(defmethod al:update ((sys window))
      (print 'one-logic-frame))
  3. Implement Method for Render
    (defmethod al:render ((sys window))
      (al:clear-to-color (al:map-rgb 20 150 100))
  4. Implement Methods(s) for Handler
    ;; The lisp interface uses this handler in the background of the logic
    (defmethod al:key-down-handler ((sys window))
      (let ((keyboard (cffi:mem-ref (al:event sys) '(:struct al:keyboard-event))))
        (print (getf keyboard 'al::keycode))
        (setf (previous-key sys) (getf keyboard 'al::keycode))))
  5. Run system
    (al:run-system (make-instance 'window)))

Mac OS X - Main UI Thread

Running on Mac OS X tends to behave oddly with threads because it requires GUI related code to run in the main thread (affects programs outside of Common Lisp too). The Allegro 5 library has a solution with al_run_main. Define a callback with defcallback and pass it to AL:RUN-MAIN.

;; First define a callback
(cffi:defcallback my-main :void ()
  ;; Code goes in here

;; Second execute by passing the callback to AL:RUN-MAIN
(al:run-main 0 (cffi:null-pointer) (cffi:callback my-main))

Ignoring Floating Point Calculation Errors / Traps

Common Lisp implementations tend to throw floating point calculation errors such as FLOATING-POINT-OVERFLOW and FLOATING-POINT-INVALID-OPERATION by default (called traps) to be explicitly handled rather than ignored. There are situations where this is valid behaviour but sometimes such errors get thrown despite valid code being called through the foreign function interface (FFI).

In this case it should be safe to ignore using implementation specific routines or the float-features portability library:

;; Sets traps globally
(sb-int:set-floating-point-modes :traps (:invalid :inexact :overflow))

;; Code wrapped in the macro ignores floating point errors in the list
(sb-int:with-float-traps-masked (:invalid :inexact :overflow)

;; float-features (portability library)
;; Code wrapped in the macro ignores floating point errors in the list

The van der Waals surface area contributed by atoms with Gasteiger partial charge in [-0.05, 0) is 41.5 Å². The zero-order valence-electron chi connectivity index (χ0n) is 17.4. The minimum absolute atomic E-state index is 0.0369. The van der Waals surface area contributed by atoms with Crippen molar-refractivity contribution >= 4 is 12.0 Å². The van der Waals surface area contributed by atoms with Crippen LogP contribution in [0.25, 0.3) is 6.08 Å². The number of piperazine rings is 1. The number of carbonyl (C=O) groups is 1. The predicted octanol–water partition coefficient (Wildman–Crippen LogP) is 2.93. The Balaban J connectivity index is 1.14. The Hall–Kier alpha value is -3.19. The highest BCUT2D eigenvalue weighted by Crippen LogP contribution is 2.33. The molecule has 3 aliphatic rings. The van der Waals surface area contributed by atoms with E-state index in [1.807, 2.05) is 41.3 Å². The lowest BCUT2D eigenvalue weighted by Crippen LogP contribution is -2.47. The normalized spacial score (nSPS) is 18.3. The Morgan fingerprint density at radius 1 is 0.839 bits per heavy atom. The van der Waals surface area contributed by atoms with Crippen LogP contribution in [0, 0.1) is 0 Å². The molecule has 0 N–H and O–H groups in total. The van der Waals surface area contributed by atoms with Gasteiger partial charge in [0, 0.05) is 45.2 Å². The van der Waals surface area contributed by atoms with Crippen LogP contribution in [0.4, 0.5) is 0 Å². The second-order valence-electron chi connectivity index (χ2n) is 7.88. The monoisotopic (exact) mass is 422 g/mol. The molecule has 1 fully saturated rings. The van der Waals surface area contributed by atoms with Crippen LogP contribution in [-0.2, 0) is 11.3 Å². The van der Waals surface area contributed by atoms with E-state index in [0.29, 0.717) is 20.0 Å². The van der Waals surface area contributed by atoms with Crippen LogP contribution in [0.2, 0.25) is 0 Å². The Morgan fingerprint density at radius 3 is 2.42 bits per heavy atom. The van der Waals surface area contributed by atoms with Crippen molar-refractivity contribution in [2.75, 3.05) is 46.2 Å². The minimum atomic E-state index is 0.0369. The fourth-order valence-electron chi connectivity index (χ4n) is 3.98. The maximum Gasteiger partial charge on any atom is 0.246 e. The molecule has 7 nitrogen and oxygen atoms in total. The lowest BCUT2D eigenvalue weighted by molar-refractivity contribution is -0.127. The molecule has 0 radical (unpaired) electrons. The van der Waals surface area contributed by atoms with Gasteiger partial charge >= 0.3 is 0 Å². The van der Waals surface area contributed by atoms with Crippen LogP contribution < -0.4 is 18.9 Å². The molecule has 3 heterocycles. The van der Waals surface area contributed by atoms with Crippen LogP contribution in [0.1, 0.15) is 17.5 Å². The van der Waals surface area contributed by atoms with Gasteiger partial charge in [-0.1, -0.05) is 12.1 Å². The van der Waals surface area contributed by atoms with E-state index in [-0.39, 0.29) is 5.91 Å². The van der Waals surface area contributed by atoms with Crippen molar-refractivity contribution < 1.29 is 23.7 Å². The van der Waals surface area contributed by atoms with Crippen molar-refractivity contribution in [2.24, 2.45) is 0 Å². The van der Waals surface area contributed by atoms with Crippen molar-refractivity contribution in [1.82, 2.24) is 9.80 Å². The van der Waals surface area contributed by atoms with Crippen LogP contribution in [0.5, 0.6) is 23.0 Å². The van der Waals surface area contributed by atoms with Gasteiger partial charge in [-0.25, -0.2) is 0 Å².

(float-features:with-float-traps-masked (:divide-by-zero

Windows - Library Paths

There are path problems in Windows because the Allegro 5 library files which contain all the functions the CFFI calls upon do not have a default location unlike Unix environments. When the library is loaded under Windows, CFFI will look for the library files in the current folder of the FILE.LISP that evaluates (ql:quickload "cl-liballegro"). This means a copy of the library files must be in the directory of FILE.LISP, not in the cl-liballegro directory unless the FILE.LISP is in there. SLIME however, likes to change the default search folder to the one Emacs is in when it starts.


;; Open command prompt in the folder that contains both the DLL and game.lisp
> sbcl
> (load "game.lisp") ; File contains (ql:quickload "cl-liballegro")

With Emacs + SLIME

game.lisp contains (ql:quickload :cl-liballegro)

;; Looks for the DLL at /path/to/Desktop/allegro.dll
C-x C-f /path/to/Desktop/file9.lisp
M-x slime
C-x C-f /path/to/Desktop/game/game.lisp
C-c C-l
;; Looks for the DLL at /path/to/Desktop/game/allegro.dll
C-x C-f /path/to/Desktop/file9.lisp
C-x C-f /path/to/Desktop/game/game.lisp
M-x slime
C-c C-l
;; Looks for the DLL at /whatever/default/emacs/directory/allegro.dll
M-x slime
C-x C-f /path/to/Desktop/game/game.lisp
C-c C-l

Contributing / Developing / Hacking

cl-liballegro is organized according to the Allegro 5 Documentation with functions, types, and constants separated.

CFFI is used and its manual recommended to understand more advanced uses though not required for most cases.

Naming conventions has a preference for truncating ALLEGRO or al for user convenience since Common Lisp has multiple namespaces for resolving symbol names. For the rare edge cases, check the types and constants

Usage of keywords over enums preferred for user convenience.

Project Structure



FYI these bindings are so stable it can make the repo look dead

Support / Help / Bug Reports


Project under zlib license


Common Lisp bindings and interface to the Allegro 5 game programming library